Copyright Vladimir Kagan 2010
Friday, a week ago, was my big Day with Paul Goldberger, the distinguished Architectural critic for The New Yorker, Pulitzer Prize winner and author of numerous erudite books on Architecture. The newest one: Why Architecture Matters.
Gale Coudert and her Coudert Institute put together one of her terrific seminars, this time a roundtable luncheon to discuss the merits of Architecture and Design. The participants were Paul Goldberger, Richard Sammons and Anne Fairfax of the firm Fairfax Architects and myself. The Moderator was the well-known design director of Tiffany, John Loring.
I was in heavy company! Being outnumbered by architects three to one, I had to hold the Fort on the design portion of the program. If Paul Goldberger was the wordsmith, I had better have a good visual presentation to hold up my side of the equation. I assembled photos of architecture, designer's work plus my designs.…(I spend a week fine-tuning my presentation.) To enlighten a lay audience, I introduced them to the ubiquitous designs of everyday life: the Bobby Pin, the Zipper, the safety pin, a pair of scissors. Someone had to design them…but who?
Next, I took them on a journey of the impact a designer can have on a product. For illustrations, I showed the steam engine railroad of the 40's and Raymond Lowey's streamlined redesign, the original typewriters to the sleek IBM Selectric and followed the development of the first Apple desktop to the ethereal Air Laptop that makes everyone drool! I followed this with a challenge to separate Extreme Design…is it art or is it design? Wonderful examples of Marc Newson, Ron Arad, Frank Gehry, the Campana Brothers, Zaha Hadid and Phillipe Starke. It was amazing to see the reaction and as the fine lines got blurred. Designers today, all too often strive to achieve notoriety through extremes, regardless of function.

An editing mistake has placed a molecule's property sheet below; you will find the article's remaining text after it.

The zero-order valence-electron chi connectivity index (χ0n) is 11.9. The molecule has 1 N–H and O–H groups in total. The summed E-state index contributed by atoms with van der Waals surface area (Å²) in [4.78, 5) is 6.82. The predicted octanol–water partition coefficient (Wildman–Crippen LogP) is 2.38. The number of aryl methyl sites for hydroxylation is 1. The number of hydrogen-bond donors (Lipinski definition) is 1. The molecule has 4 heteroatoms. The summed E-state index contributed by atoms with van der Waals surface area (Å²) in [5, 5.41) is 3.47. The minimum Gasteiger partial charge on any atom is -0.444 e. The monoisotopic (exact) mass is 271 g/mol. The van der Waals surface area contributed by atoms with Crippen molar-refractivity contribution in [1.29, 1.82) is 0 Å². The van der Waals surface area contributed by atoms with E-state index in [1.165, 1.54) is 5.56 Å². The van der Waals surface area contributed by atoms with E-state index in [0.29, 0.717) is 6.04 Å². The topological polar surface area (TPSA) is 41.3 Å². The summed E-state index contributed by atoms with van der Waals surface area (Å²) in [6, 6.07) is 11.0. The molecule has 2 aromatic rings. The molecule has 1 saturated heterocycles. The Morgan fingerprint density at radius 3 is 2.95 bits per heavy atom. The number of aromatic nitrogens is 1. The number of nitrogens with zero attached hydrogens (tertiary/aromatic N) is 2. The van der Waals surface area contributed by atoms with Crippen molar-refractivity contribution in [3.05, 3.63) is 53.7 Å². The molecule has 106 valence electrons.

I concluded my presentation with the strong influence of architecture on my design evolution…not cause and effect, but the parallel thought process.
Richard Sammons and Anne Fairfax were fully dedicated to classical architecture and quite voraciously opposed to modern. They were an excellent foil to us, the dedicated modernists. They mesmerized us with the luscious classic residences they had created for the ultra-rich. Executed with superb precision and details. (After that, who wants to live in a minimalist environment?) Even I confessed, that I am no longer a minimalist. “Less is More” has been replaced by “More is More”. Their lecture lesson in “Architecture 101” was mostly over the heads of most of the audience, including myself, but the comparisons to classic Roman and Greek architecture was fascinating. Richard Sammons is an articulate advocate of the classics and inspiring to listen to.
Paul Goldberger was the encyclopedic devote of 20th Century Architecture. He brilliantly articulated modern's mission. He dissection of Mies Van Der Roe's esthetic proportions in the Seagram Building compared to the Greek Classics was understandable in lay terms. The audience could follow and appreciate the message and the messenger.
Our brilliant moderator, John Loring helped bridge the irreconcilable difference between the modernists and the devout traditionalist.
In retrospect, our meeting was much like the US congress…irreconcilable difference of opinions…. but much more civility!
Here is a link to the review in the Palm Beach Daily News:
Paul Goldberger and Dale Coudert